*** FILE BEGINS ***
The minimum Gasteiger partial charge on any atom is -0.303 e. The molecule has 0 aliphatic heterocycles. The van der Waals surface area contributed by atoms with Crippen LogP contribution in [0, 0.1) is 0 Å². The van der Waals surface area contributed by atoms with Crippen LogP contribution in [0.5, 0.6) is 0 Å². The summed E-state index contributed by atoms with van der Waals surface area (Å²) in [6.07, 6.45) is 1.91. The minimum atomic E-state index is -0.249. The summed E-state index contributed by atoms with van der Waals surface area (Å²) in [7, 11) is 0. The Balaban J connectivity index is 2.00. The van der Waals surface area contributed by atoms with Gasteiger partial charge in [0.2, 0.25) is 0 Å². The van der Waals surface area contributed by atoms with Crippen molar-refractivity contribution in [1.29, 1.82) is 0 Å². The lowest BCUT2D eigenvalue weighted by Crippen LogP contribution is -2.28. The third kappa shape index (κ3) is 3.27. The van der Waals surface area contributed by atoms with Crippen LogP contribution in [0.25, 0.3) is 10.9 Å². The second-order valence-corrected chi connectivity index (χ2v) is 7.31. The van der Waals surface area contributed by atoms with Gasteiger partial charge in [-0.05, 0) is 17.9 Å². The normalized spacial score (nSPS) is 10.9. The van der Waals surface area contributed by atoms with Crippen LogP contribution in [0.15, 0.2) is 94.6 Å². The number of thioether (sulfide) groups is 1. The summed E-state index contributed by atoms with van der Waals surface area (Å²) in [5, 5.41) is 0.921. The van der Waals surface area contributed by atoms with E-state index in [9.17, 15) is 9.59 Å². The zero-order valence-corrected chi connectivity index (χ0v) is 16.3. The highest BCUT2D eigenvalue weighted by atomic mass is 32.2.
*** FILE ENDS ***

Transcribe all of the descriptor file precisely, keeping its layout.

The minimum Gasteiger partial charge on any atom is -0.303 e. The molecule has 0 aliphatic heterocycles. The van der Waals surface area contributed by atoms with Crippen LogP contribution in [0, 0.1) is 0 Å². The van der Waals surface area contributed by atoms with Crippen LogP contribution in [0.5, 0.6) is 0 Å². The summed E-state index contributed by atoms with van der Waals surface area (Å²) in [6.07, 6.45) is 1.91. The minimum atomic E-state index is -0.249. The summed E-state index contributed by atoms with van der Waals surface area (Å²) in [7, 11) is 0. The Balaban J connectivity index is 2.00. The van der Waals surface area contributed by atoms with Gasteiger partial charge in [0.2, 0.25) is 0 Å². The van der Waals surface area contributed by atoms with Crippen molar-refractivity contribution in [1.29, 1.82) is 0 Å². The lowest BCUT2D eigenvalue weighted by Crippen LogP contribution is -2.28. The third kappa shape index (κ3) is 3.27. The van der Waals surface area contributed by atoms with Crippen LogP contribution in [0.25, 0.3) is 10.9 Å². The second-order valence-corrected chi connectivity index (χ2v) is 7.31. The van der Waals surface area contributed by atoms with Gasteiger partial charge in [-0.05, 0) is 17.9 Å². The normalized spacial score (nSPS) is 10.9. The van der Waals surface area contributed by atoms with Crippen LogP contribution in [0.15, 0.2) is 94.6 Å². The number of thioether (sulfide) groups is 1. The summed E-state index contributed by atoms with van der Waals surface area (Å²) in [5, 5.41) is 0.921. The van der Waals surface area contributed by atoms with E-state index in [9.17, 15) is 9.59 Å². The zero-order valence-corrected chi connectivity index (χ0v) is 16.3. The highest BCUT2D eigenvalue weighted by atomic mass is 32.2.